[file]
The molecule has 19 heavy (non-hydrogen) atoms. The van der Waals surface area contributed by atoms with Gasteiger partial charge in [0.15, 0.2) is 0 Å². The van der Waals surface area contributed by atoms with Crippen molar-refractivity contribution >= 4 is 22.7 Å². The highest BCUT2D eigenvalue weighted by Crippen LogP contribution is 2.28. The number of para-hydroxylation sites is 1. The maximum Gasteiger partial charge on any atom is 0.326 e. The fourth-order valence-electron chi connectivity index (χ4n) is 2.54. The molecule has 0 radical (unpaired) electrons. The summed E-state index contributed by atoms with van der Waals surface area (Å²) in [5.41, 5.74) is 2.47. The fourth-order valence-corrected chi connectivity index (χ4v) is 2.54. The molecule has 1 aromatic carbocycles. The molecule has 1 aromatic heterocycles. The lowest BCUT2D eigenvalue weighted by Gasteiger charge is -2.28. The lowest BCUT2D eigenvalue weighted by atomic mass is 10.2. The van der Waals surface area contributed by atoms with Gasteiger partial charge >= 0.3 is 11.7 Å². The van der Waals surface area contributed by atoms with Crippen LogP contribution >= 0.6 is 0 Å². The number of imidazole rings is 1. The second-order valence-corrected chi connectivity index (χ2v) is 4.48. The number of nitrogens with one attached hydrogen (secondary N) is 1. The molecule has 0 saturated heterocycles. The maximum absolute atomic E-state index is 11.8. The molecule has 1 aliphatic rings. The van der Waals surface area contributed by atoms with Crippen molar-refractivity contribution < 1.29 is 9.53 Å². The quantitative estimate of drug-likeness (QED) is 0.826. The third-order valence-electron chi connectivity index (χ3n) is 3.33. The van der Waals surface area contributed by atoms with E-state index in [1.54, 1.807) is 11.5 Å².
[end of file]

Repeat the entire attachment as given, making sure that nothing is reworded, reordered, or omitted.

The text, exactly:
The molecule has 19 heavy (non-hydrogen) atoms. The van der Waals surface area contributed by atoms with Gasteiger partial charge in [0.15, 0.2) is 0 Å². The van der Waals surface area contributed by atoms with Crippen molar-refractivity contribution >= 4 is 22.7 Å². The highest BCUT2D eigenvalue weighted by Crippen LogP contribution is 2.28. The number of para-hydroxylation sites is 1. The maximum Gasteiger partial charge on any atom is 0.326 e. The fourth-order valence-electron chi connectivity index (χ4n) is 2.54. The molecule has 0 radical (unpaired) electrons. The summed E-state index contributed by atoms with van der Waals surface area (Å²) in [5.41, 5.74) is 2.47. The fourth-order valence-corrected chi connectivity index (χ4v) is 2.54. The molecule has 1 aromatic carbocycles. The molecule has 1 aromatic heterocycles. The lowest BCUT2D eigenvalue weighted by Gasteiger charge is -2.28. The lowest BCUT2D eigenvalue weighted by atomic mass is 10.2. The van der Waals surface area contributed by atoms with Gasteiger partial charge >= 0.3 is 11.7 Å². The van der Waals surface area contributed by atoms with Crippen LogP contribution >= 0.6 is 0 Å². The number of imidazole rings is 1. The second-order valence-corrected chi connectivity index (χ2v) is 4.48. The number of nitrogens with one attached hydrogen (secondary N) is 1. The molecule has 0 saturated heterocycles. The maximum absolute atomic E-state index is 11.8. The molecule has 1 aliphatic rings. The van der Waals surface area contributed by atoms with Crippen molar-refractivity contribution < 1.29 is 9.53 Å². The quantitative estimate of drug-likeness (QED) is 0.826. The third-order valence-electron chi connectivity index (χ3n) is 3.33. The van der Waals surface area contributed by atoms with E-state index in [1.54, 1.807) is 11.5 Å².